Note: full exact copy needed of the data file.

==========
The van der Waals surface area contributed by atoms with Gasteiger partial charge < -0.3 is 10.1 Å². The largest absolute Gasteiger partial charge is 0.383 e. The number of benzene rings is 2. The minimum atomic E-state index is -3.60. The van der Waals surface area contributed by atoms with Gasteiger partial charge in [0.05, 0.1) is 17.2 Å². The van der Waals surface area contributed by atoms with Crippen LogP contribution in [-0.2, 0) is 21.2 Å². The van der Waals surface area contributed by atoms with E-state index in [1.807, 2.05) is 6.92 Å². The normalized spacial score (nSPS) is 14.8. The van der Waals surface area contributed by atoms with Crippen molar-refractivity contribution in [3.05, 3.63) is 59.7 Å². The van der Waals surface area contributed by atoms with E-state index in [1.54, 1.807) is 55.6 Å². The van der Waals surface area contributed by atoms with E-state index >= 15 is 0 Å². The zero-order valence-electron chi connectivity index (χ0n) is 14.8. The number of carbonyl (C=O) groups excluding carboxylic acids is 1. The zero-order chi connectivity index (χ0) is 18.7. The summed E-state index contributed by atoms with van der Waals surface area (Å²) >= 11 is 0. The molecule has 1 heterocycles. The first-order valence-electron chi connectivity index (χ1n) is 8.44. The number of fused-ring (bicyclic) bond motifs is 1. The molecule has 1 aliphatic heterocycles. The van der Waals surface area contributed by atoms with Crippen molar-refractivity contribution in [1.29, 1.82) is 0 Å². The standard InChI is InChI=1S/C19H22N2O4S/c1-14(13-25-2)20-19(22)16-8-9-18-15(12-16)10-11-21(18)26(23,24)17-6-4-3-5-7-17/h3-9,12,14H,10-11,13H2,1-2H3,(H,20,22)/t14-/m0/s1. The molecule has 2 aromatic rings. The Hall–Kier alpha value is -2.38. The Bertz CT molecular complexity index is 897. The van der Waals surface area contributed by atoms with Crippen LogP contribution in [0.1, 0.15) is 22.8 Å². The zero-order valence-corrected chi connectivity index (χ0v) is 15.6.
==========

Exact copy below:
The van der Waals surface area contributed by atoms with Gasteiger partial charge < -0.3 is 10.1 Å². The largest absolute Gasteiger partial charge is 0.383 e. The number of benzene rings is 2. The minimum atomic E-state index is -3.60. The van der Waals surface area contributed by atoms with Gasteiger partial charge in [0.05, 0.1) is 17.2 Å². The van der Waals surface area contributed by atoms with Crippen LogP contribution in [-0.2, 0) is 21.2 Å². The van der Waals surface area contributed by atoms with E-state index in [1.807, 2.05) is 6.92 Å². The normalized spacial score (nSPS) is 14.8. The van der Waals surface area contributed by atoms with Crippen molar-refractivity contribution in [3.05, 3.63) is 59.7 Å². The van der Waals surface area contributed by atoms with E-state index in [1.54, 1.807) is 55.6 Å². The van der Waals surface area contributed by atoms with E-state index >= 15 is 0 Å². The zero-order valence-electron chi connectivity index (χ0n) is 14.8. The number of carbonyl (C=O) groups excluding carboxylic acids is 1. The zero-order chi connectivity index (χ0) is 18.7. The summed E-state index contributed by atoms with van der Waals surface area (Å²) >= 11 is 0. The molecule has 1 heterocycles. The first-order valence-electron chi connectivity index (χ1n) is 8.44. The number of fused-ring (bicyclic) bond motifs is 1. The molecule has 1 aliphatic heterocycles. The van der Waals surface area contributed by atoms with Crippen molar-refractivity contribution in [1.29, 1.82) is 0 Å². The standard InChI is InChI=1S/C19H22N2O4S/c1-14(13-25-2)20-19(22)16-8-9-18-15(12-16)10-11-21(18)26(23,24)17-6-4-3-5-7-17/h3-9,12,14H,10-11,13H2,1-2H3,(H,20,22)/t14-/m0/s1. The molecule has 2 aromatic rings. The Hall–Kier alpha value is -2.38. The Bertz CT molecular complexity index is 897. The van der Waals surface area contributed by atoms with Crippen LogP contribution in [0.1, 0.15) is 22.8 Å². The zero-order valence-corrected chi connectivity index (χ0v) is 15.6.